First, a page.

Lower Levels of Convictions of Woman for Criminal Offences Essay
Lower Levels of Convictions of Woman for Criminal Offences
Assess explanations that sociologists have offered for lower levels of convictions of woman for criminal offences Sociologists have offered explanations for lower levels of convictions for woman for criminal offences. For example women are treated more leniently and woman are socialised to commit less crime in the first place. Most crime appears to be committed by men. According to recent national statistics men are four times more likely to commit a crime than woman. For example official statistics suggests there are gender differences in the types of crimes committed such as men committee violent crime and woman committee shoplifting. One explanation for the lower levels of convictions of women is that they are treated more leniently. One explanation that has been put forward is that the agents of criminal justice such as police officers, magistrates and judges are men and men are socialised to act in a chivalrous manner towards women. In the 1950s Pollack argued that men felt they had to protect women, so the criminal justice system is more lenient towards them.
So there are some crimes that are less likely to turn into official statistics. This then does not give an accurate understanding in rates of offending and official statistics will show the extent of gender differences. Women are also more likely than men to be cautioned rather than prosecuted. For example, the Ministry of justice figures for 2009, show that 49% of female offenders were cautioned compared to only 30% of men. Similarly Hood’s study of over 3,000 defendants found that woman were about one-third less likely to be jailed in similar cases. However, there is evidence against the chivalry thesis. Box argues women who commit serious offences are not treated more favourably than men. He argues women show remorse which may be why they get cautioned rather than going to court. Heidensohn argues that in fact when women commit more serious crimes and deviate from expected norms of behaviour they are punished more harshly.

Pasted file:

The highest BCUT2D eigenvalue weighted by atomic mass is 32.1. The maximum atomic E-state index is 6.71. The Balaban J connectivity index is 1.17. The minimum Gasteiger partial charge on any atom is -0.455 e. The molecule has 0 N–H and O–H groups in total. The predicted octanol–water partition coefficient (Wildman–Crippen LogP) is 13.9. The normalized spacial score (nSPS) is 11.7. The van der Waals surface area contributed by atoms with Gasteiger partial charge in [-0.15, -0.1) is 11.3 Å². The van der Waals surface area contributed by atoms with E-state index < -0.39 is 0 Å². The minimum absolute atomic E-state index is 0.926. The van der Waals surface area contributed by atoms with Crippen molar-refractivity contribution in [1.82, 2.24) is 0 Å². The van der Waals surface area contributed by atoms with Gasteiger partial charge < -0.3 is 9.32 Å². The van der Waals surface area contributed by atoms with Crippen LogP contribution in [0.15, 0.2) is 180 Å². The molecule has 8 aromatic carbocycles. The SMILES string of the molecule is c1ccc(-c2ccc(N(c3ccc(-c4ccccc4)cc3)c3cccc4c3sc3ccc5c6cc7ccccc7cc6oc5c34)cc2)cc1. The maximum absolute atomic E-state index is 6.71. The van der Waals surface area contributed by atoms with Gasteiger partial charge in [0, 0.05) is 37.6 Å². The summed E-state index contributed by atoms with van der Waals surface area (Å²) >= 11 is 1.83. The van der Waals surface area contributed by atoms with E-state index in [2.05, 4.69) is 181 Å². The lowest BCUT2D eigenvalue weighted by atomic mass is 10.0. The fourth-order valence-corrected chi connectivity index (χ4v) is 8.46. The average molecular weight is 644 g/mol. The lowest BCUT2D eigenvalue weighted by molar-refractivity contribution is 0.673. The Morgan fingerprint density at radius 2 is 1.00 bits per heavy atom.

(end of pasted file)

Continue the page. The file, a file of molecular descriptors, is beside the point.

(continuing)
For example stereotypical gender roles influence judges decisions. Heidensohn accepts there has been an increase in female crime but it’s due to poverty and being socially marginalised. Walklate argues that in rape case it is often not the defendant who is on trial but the victim. Steffensmeier argues that women are treated more leniently in court because judges are reluctant to separate woman from their children. Another reason that could explain lower conviction rates for women is that they are socialised to commit less crime in the first place. Functionalists argue that lower levels of females crime can be explained by gender role socialisation and the expressive role that Parsons argues is the one that women take on within the home. While men go out to work and take the instrumental role as provider, women are socialised to be gentle and nurturing. Parsons argues that boys reject feminine role models they engage in what Parson calls compensatory compulsory masculinity and become aggressive and anti-social behaviour which can slip over into an act of delinquency.
Cohen argues that boys that are more likely to join gangs to gain stats and identity. Whereas the girls have their mothers as role models which means they are less likely to behave in anti-social ways. However, critics of the sex role theory are that this view is dated and boys and girls have different role models and influences in their life to the ones illustrated by Parsons. Walklate criticises sex role theory for its biological assumptions. Parson assumes that women are best suited to the expressive role as women gave birth to children. Feminists are interested in how patriarchal society controls women, and this control might explain lower levels of criminality and therefore lower conviction rates. Heidensohn argues the most different thing about women’s behaviour is how conformist it is as women commit fewer crimes than men. Heidensohn notes that women are controlled in a number of ways. For example women are controlled by the amount of time they have to spend looking after home and children.
Also in the public domain women are controlled by the threat of male violence especially sexual violence. The Islington Crime Survey found that 54% of women avoided going out alone. This therefore reduces their opportunity to offend. However Carlen explains how some women commit crime when they are let down by patriarchal society. It is the failure of patriarchal society to deliver the promised deals that removes the controls. Cohen argues that working class women are led to conform by what she calls the class deal which is being offered rewards at work that allow a good standard of living. Also the gender deal where women have rewards from family life by living a normal domestic gender role. Critics argue that this underplays the importance of free will and choice in offending. Adler argues that as society changes so women may turn to crime.
He uses the liberation thesis to argue that as women become liberated from patriarchy female crime rates will rise. As society changes so too have women’s roles within it. There is evidence to support this for example female offending rates have risen. However, critics argue that female crime rates started growing in the 1950s before the women’s liberation movement. In conclusion, the main reason why there are lower levels of convictions of women is because the criminal justice system is more lenient towards women. This is due to men protecting the women and official statistics show that men are more likely to commit crime than women.
University/College: University of Chicago
Type of paper: Thesis/Dissertation Chapter
Date: 13 February 2017
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